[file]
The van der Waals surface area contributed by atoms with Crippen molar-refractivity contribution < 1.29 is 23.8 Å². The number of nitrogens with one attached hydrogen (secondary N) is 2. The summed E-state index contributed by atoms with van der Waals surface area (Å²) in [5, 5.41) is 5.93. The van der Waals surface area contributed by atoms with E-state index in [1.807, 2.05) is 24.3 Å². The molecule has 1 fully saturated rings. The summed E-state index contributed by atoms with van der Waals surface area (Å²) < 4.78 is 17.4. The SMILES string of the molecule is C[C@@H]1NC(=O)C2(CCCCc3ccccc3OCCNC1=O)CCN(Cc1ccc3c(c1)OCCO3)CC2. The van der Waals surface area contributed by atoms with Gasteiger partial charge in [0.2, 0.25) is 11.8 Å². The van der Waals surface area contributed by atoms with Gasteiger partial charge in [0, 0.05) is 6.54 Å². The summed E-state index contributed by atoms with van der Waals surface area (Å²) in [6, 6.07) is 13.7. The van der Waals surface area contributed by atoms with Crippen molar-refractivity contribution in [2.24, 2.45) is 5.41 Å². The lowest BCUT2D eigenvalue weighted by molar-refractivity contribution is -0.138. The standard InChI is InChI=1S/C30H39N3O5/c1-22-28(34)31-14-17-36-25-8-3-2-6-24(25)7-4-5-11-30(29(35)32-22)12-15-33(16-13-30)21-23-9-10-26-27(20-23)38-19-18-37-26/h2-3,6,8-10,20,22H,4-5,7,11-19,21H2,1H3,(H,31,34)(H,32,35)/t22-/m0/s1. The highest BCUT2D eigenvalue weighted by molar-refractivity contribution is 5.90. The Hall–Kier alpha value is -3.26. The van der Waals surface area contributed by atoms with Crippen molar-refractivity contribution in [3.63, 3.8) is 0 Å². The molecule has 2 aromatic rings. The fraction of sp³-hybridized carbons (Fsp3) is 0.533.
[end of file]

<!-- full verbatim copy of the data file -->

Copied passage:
The van der Waals surface area contributed by atoms with Crippen molar-refractivity contribution < 1.29 is 23.8 Å². The number of nitrogens with one attached hydrogen (secondary N) is 2. The summed E-state index contributed by atoms with van der Waals surface area (Å²) in [5, 5.41) is 5.93. The van der Waals surface area contributed by atoms with E-state index in [1.807, 2.05) is 24.3 Å². The molecule has 1 fully saturated rings. The summed E-state index contributed by atoms with van der Waals surface area (Å²) < 4.78 is 17.4. The SMILES string of the molecule is C[C@@H]1NC(=O)C2(CCCCc3ccccc3OCCNC1=O)CCN(Cc1ccc3c(c1)OCCO3)CC2. The van der Waals surface area contributed by atoms with Gasteiger partial charge in [0.2, 0.25) is 11.8 Å². The van der Waals surface area contributed by atoms with Gasteiger partial charge in [0, 0.05) is 6.54 Å². The summed E-state index contributed by atoms with van der Waals surface area (Å²) in [6, 6.07) is 13.7. The van der Waals surface area contributed by atoms with Crippen molar-refractivity contribution in [2.24, 2.45) is 5.41 Å². The lowest BCUT2D eigenvalue weighted by molar-refractivity contribution is -0.138. The standard InChI is InChI=1S/C30H39N3O5/c1-22-28(34)31-14-17-36-25-8-3-2-6-24(25)7-4-5-11-30(29(35)32-22)12-15-33(16-13-30)21-23-9-10-26-27(20-23)38-19-18-37-26/h2-3,6,8-10,20,22H,4-5,7,11-19,21H2,1H3,(H,31,34)(H,32,35)/t22-/m0/s1. The highest BCUT2D eigenvalue weighted by molar-refractivity contribution is 5.90. The Hall–Kier alpha value is -3.26. The van der Waals surface area contributed by atoms with Crippen molar-refractivity contribution in [3.63, 3.8) is 0 Å². The molecule has 2 aromatic rings. The fraction of sp³-hybridized carbons (Fsp3) is 0.533.